FSB accused of stealing pharma business after arrest of billionaire

The Bell

A high-stakes corruption case dominated the news in Russia this week. The star of the drama was billionaire Boris Shpigel, owner of pharmaceutical company Biotech and a former senator in the upper house of parliament. For many years Shpigel was part of Russia’s powerful pharma lobby that enjoyed connections to the highest level of government; now he finds himself behind bars.

  • Shpigel, 68, was arrested last Sunday along with Ivan Belozertsev, governor of Penza Region in central Russia. Investigators allege Belozertsev accepted a Mercedes, Breguet watch and 31 million rubles ($400,000) from Shpigel in return for helping Biotech land state contracts. Shpigel is closely connected to Penza: part of Biotech’s assets are here, and he represented Penza Region as a senator in the Federation Council between 2003 and 2013.
  • Shpigel insists he is the victim of a ‘raider-style’ takeover of his business by the Federal Security Service (FSB). In an interview with newspaper Kommersant, which the billionaire gave via a human rights activist who visited him in jail, Shpigel described his case as a hit job and said last summer an FSB colonel offered him protection in exchange for a controlling stake in Biotech. Shpigel claimed that, when he refused the offer, the colonel told him that: “we will talk again in another place.” Now, Shpigel alleges the same colonel has visited him in his cell to offer him freedom if he testifies against Belozertsev. The billionaire said he also rejected this proposal. “It’s the easiest solution for them: I rot in here, and they just take my business,” he told Kommersant.
  • In modern Russia it’s not unusual for a governor to be arrested for bribe-taking — but Shpigel is not a governor and has been a larger-than-life figure in Russian business for decades. Officially, his career started in 1983 when, as a 25-year-old history graduate from a small Ukrainian college, he was suddenly — and suspiciously — appointed deputy head of Moscow’s Institute of Agricultural Biotechnology. Shpigel set up Biotech in 1991, operating out of one of the institute’s buildings and supplying medicines to hospitals and military units.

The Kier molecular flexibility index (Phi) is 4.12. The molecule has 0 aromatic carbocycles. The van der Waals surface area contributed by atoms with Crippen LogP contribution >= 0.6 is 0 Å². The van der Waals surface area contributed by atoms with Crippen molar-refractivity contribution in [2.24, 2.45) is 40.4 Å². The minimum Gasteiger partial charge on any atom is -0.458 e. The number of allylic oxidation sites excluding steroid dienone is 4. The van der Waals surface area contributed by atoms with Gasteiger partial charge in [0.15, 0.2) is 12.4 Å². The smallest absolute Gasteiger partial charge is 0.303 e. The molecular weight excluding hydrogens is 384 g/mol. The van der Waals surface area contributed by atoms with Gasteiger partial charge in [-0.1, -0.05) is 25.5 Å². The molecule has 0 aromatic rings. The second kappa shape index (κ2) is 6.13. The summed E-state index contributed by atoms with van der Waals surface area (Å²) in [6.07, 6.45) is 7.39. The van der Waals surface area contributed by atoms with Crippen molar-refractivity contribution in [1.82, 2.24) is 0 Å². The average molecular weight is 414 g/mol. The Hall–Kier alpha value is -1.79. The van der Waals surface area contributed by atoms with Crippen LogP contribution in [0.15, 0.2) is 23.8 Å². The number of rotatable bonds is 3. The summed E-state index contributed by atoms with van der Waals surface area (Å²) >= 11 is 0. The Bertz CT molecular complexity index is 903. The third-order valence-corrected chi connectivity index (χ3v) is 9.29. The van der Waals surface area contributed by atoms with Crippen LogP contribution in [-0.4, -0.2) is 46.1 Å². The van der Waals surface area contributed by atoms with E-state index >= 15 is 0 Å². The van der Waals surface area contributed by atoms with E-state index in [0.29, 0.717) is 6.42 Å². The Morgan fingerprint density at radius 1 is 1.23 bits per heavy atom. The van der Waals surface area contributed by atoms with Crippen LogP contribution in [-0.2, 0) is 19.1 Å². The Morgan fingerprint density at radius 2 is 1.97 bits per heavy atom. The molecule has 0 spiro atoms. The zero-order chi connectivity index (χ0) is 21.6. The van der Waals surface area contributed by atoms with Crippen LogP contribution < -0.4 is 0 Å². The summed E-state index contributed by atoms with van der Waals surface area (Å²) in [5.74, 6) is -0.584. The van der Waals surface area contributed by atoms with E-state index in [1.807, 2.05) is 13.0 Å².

• Biotech soon became one of the biggest pharmaceutical wholesalers in Russia and Shpigel acquired a reputation as one of the fiercest lobbyists for an industry that is built on state contracts. Shpigel unsuccessfully ran for a seat in the State Duma in 1995, before becoming an advisor to parliament speaker Gennady Seleznev. In 2003, he finally entered parliament when he became a senator for Penza Region in the Federation Council.
  • Unsurprisingly, Shpigel was regularly accused of conflicts of interest during his period as senator, even if he officially transferred his stake in Biotech to his wife. In 2005, Biotech won an enormous contract to supply the whole Volga Federal District (with a population of 30 million). And in 2009, Biotech president Oleg Kovalev was implicated in a criminal case arising from a corruption scandal involving the Health Insurance Fund. But Shpigel’s parliamentary career was largely unaffected by these events, and he resigned in 2013.
  • Proximity to power made Shpigel one of the most important figures in the pharmaceutical industry even when Biotech was only Russia’s 10th largest pharmaceutical company. But his star rose during the pandemic: Biotech doubled its sales in 2020 thanks to state contracts to supply COVID-19 tests and drugs. Suddenly, Biotech was one of the top three firms when it came to government contracts.

Why the world should care

Criminal cases in modern Russia often follow the same pattern. An entrepreneur starts out closely connected to the authorities, but then outlives his/her usefulness and is left open to extortion from the security forces or becomes a casualty in a political conflict.

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